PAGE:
Trip Start Aug 09, 2010
124Trip End Feb 01, 2012
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Where I stayed
I'm sure you've noticed our very high opinion of Russians throughout our blog. Overall we think they're great but there is one thing we most definitely were not too keen on...their driving.
Our trip to Olkhon island was a nail biting, seat gripping seven hour affair where we spent a good chunk of our time hurtling down the opposite side of the road overtaking this truck or that cow. When I first caught a glimpse of Lake Baikal I wanted to cry for joy...we had made it here alive!
We caught a short ferry ride to Olkhon Island which is one of the most amazing places to enjoy great views of Lake Baikal - the deepest and 5th largest lake in the world which will eventually become the world's fifth ocean
We were staying in a small compound that felt very much like a mini festival. It was made up of cute wooden buildings that hid some great surprises - a music room with a piano, a little living room with a sofa, loads of Banyas or saunas and even a table tennis room (the place is owned by a Russian table tennis olympic champion). But the impression of the compound paled into insignificance the minute we walked out and headed towards the lake. The stillness of the place immediately made us lower our voices and talk in hushed tones. The silence broken occasionally by the call of a sea gull. The vast expanse of water surrounded by beautiful rock formations made me feel like God was REALLY showing off when he made this place.
We sat down by the great Shamanic Rocks - a place of very strong shamanic energy and tried to get in touch with our animal guide. But alas our animal spirit never materialised. Nevertheless the beautiful views still filled us with awe and made us feel very spiritual.
On the next day Paul and I went to the beach. We decided to brave the cold water and plunged in for all of 5 seconds.....it was FREEEEEEEEZING!
In the evening we went to the communal kitchen for our meal and were very excited to see a notice on the door announcing a talk by a Tibetan monk that would be on after dinner. While we ate we started chatting with 2 Geramn guys who were also doing the Trans Siberian and exchanged travel stories while waiting for the monk to appear.
Our excitement soon died when it turned out that the 'Talk' was a series of holiday pictures which the monk commented on in Chinese, his friend translated into broken English and another willing volunteer translated into Russian. The Germans and us got the giggles and decided to avoid ourselves more embarrassment by sneaking out of the room......it brought back memories of being at Uni. With nowhere else open we were stuck for places to go until I spotted a room with a sign on it - can't remember what it was but what I do remember is that when we walked in we found a sofa, a table and a few chairs. We soon turned it into our personal drinking den and partied the Russian way downing neat shots of vodka straight from the bottle
It turned out to be someone's living room! They were cool with us staying though. So we did. Ha!
The next day we went on a day trip to the north and west of the island. The island is about 70 miles along so we got to see some amazing views. Like i said on Facebook, Lake Baikal is a must-see destination. We shared the trip with a Swedish guy (who could speak Russian so became our un-official guide), a German couple and a French lad. When we got to the far north we got to see the bigger side to Lake Baikal as our hostel is on the smaller size. To call it a lake is crazy as it is so vast and in fact the locals call it the sea.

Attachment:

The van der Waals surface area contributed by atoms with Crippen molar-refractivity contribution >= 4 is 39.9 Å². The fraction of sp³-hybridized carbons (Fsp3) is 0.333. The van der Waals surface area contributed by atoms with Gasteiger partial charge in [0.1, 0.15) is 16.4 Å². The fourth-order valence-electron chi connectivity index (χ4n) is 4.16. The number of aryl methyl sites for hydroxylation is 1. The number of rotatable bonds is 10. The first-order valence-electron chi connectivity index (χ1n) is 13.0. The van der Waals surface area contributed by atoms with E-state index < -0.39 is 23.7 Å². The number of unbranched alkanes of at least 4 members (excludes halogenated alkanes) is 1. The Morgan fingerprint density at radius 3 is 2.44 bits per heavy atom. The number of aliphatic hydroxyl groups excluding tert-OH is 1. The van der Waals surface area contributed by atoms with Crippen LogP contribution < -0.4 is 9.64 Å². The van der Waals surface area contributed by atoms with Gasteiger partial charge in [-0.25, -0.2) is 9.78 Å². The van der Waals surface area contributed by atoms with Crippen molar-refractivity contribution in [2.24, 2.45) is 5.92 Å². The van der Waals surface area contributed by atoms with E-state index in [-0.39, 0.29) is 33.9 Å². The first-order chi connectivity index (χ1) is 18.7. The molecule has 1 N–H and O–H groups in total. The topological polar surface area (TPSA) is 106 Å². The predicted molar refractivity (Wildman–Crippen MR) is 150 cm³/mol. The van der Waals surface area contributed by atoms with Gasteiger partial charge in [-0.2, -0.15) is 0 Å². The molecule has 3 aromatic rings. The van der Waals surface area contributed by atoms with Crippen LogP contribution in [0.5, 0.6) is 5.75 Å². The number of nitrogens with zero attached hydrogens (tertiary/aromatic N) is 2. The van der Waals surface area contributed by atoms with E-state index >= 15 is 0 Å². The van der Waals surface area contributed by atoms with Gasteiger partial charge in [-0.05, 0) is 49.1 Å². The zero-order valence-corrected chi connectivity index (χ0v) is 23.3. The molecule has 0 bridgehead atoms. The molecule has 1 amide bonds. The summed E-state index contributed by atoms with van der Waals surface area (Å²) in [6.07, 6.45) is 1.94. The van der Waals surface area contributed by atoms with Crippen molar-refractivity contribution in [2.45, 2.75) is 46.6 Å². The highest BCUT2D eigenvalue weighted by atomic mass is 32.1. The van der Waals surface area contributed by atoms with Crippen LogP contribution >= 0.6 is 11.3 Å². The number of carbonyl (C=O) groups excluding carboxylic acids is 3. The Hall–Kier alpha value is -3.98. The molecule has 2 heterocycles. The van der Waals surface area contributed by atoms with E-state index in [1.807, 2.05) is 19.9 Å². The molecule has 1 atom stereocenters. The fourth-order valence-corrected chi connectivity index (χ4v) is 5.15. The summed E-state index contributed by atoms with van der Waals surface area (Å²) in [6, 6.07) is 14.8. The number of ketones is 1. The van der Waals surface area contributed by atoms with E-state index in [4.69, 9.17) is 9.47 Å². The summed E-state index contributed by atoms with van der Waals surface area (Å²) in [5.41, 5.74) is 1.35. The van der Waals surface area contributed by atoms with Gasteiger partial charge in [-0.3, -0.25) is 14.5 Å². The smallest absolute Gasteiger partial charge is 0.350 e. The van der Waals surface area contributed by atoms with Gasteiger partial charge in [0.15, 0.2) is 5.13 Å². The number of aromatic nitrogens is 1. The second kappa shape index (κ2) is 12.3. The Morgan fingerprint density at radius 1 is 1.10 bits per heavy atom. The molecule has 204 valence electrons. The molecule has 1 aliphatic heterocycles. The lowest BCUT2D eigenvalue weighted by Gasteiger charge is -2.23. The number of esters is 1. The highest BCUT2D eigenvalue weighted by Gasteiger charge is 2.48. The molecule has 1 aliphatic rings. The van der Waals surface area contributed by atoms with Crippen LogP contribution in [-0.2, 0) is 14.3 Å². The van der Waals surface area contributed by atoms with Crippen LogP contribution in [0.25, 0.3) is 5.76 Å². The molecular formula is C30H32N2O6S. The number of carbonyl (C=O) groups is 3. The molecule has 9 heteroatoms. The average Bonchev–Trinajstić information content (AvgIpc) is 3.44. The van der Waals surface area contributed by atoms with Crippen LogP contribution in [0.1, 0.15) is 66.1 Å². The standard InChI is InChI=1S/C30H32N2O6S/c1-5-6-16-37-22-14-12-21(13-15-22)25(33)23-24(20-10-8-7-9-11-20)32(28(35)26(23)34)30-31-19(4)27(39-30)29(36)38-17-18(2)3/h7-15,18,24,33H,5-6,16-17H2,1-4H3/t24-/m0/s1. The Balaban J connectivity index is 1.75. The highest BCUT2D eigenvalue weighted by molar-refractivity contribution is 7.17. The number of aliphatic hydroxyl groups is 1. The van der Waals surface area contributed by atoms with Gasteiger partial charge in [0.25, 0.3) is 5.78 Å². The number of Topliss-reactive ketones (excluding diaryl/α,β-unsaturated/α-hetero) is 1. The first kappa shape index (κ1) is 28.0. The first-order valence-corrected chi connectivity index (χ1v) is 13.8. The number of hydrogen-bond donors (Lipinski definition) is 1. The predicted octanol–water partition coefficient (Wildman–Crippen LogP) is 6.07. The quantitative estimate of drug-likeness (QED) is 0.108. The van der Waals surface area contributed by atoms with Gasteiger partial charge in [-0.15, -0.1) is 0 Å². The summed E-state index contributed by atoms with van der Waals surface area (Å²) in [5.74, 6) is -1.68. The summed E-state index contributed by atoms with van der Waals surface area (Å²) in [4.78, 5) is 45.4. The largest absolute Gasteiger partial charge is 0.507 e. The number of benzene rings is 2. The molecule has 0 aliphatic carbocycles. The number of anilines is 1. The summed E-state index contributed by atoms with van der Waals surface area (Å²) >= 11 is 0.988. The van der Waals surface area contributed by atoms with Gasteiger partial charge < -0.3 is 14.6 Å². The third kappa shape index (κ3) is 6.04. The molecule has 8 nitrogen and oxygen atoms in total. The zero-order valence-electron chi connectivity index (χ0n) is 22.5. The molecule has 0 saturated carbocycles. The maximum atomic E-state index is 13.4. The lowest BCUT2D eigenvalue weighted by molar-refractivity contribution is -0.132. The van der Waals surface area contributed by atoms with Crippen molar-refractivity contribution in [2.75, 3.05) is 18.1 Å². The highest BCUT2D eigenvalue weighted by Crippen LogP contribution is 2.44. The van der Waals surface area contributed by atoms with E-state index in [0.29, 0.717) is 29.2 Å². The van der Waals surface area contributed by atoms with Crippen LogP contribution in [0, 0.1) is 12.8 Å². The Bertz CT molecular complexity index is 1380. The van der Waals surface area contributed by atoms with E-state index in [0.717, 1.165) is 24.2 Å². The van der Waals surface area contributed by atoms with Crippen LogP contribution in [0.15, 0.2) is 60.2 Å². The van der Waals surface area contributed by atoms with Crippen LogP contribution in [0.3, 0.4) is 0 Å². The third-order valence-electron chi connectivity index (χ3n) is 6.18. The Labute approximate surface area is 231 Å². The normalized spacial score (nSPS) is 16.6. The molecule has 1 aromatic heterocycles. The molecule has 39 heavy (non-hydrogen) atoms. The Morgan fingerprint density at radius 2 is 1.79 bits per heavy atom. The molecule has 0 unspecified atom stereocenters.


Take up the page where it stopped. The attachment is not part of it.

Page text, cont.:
When we got back to Nikita's (our hostel) we all went down to the beach for a swim. Down is the operative word as we had to go down a sheer cliff face! This time we stayed in the water longer and it was not too bad if you moved about. After having a refreshing swim we decided to get smashed on vodka and beer. It certainly warmed us up. Remember that cliff face we had to get down? Well now we had to all climb up drunk! Thankfully, we all got up safe and sound and carried on drinking over dinner. In fact we carried on drinking all night as we made a fire in front of our room after dinner
The worst hangover I ever had was when I turned 21. I remember being so hung over that I spent the whole day either in bed or with my head down the loo. After that day I swore I was off alcohol for good and in fact did not touch alcohol for a whole year! The reason I mention this is that that hangover has now slipped down to the second place beaten by the nightmare I was caught in the day after, at the start of our colossal journey (I cannot even call it a hangover as surely they can never be THAT bad)
On our final leg of the journey we also had to go through Russian and Mongolian customs. We got to the Russian border, had our passport checked, arrived at the customes gate, had our passport checked again, got off the bus, unloaded our luggage, took it through security and re-packed it on the bus. the security lady took a huge interest in our Times newspaper and proceeded to borrow it and read it while we watched for the next 20 minutes. We're still not sure whether she was searching for hidden messages or being curious. Before leaving the border we had a final passport check for good measure. Then we drove for 10 metres and went through the exact same border on the Mongolian side. The whole process took 2 hours...I would not recommend doing it on a hangover.
Well we eventually made it to Mongolia, alive (just about). So we'll write about our adventrues there soon!
Bye for now!
Paul and Karen